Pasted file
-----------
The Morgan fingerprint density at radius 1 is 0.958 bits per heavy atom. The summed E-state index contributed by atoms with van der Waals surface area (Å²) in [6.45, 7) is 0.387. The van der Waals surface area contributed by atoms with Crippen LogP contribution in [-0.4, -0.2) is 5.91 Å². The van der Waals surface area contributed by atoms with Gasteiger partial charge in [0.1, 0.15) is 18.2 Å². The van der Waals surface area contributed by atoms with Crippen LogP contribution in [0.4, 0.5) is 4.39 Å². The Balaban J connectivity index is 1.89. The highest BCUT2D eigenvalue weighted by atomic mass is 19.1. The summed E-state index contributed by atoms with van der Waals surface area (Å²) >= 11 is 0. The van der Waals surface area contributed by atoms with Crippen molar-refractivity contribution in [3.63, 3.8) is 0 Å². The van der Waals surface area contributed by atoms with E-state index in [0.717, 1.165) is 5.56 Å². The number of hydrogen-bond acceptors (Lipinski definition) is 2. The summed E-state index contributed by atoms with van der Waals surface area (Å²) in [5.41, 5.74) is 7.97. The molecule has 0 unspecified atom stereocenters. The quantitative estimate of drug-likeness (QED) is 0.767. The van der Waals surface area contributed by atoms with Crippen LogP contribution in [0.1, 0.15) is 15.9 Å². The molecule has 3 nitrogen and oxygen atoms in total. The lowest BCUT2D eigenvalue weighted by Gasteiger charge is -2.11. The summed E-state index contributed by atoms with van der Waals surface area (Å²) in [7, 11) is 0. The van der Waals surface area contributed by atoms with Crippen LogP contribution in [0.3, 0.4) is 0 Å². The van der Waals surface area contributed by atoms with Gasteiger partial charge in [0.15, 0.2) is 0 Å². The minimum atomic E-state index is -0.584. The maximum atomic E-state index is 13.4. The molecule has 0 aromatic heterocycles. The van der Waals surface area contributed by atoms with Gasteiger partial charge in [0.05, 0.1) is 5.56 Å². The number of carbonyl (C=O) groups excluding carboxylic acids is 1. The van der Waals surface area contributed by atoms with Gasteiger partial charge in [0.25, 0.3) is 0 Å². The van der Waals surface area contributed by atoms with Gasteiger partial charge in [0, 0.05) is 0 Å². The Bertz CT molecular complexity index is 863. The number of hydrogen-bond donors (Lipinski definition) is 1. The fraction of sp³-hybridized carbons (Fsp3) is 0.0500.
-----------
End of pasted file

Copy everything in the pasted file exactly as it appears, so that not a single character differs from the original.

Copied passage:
The Morgan fingerprint density at radius 1 is 0.958 bits per heavy atom. The summed E-state index contributed by atoms with van der Waals surface area (Å²) in [6.45, 7) is 0.387. The van der Waals surface area contributed by atoms with Crippen LogP contribution in [-0.4, -0.2) is 5.91 Å². The van der Waals surface area contributed by atoms with Gasteiger partial charge in [0.1, 0.15) is 18.2 Å². The van der Waals surface area contributed by atoms with Crippen LogP contribution in [0.4, 0.5) is 4.39 Å². The Balaban J connectivity index is 1.89. The highest BCUT2D eigenvalue weighted by atomic mass is 19.1. The summed E-state index contributed by atoms with van der Waals surface area (Å²) >= 11 is 0. The van der Waals surface area contributed by atoms with Crippen molar-refractivity contribution in [3.63, 3.8) is 0 Å². The van der Waals surface area contributed by atoms with E-state index in [0.717, 1.165) is 5.56 Å². The number of hydrogen-bond acceptors (Lipinski definition) is 2. The summed E-state index contributed by atoms with van der Waals surface area (Å²) in [5.41, 5.74) is 7.97. The molecule has 0 unspecified atom stereocenters. The quantitative estimate of drug-likeness (QED) is 0.767. The van der Waals surface area contributed by atoms with Crippen LogP contribution in [0.1, 0.15) is 15.9 Å². The molecule has 3 nitrogen and oxygen atoms in total. The lowest BCUT2D eigenvalue weighted by Gasteiger charge is -2.11. The summed E-state index contributed by atoms with van der Waals surface area (Å²) in [7, 11) is 0. The van der Waals surface area contributed by atoms with Crippen LogP contribution in [0.3, 0.4) is 0 Å². The van der Waals surface area contributed by atoms with Gasteiger partial charge in [0.15, 0.2) is 0 Å². The minimum atomic E-state index is -0.584. The maximum atomic E-state index is 13.4. The molecule has 0 aromatic heterocycles. The van der Waals surface area contributed by atoms with Gasteiger partial charge in [0.05, 0.1) is 5.56 Å². The number of carbonyl (C=O) groups excluding carboxylic acids is 1. The van der Waals surface area contributed by atoms with Gasteiger partial charge in [0.25, 0.3) is 0 Å². The van der Waals surface area contributed by atoms with Gasteiger partial charge in [0, 0.05) is 0 Å². The Bertz CT molecular complexity index is 863. The number of hydrogen-bond donors (Lipinski definition) is 1. The fraction of sp³-hybridized carbons (Fsp3) is 0.0500.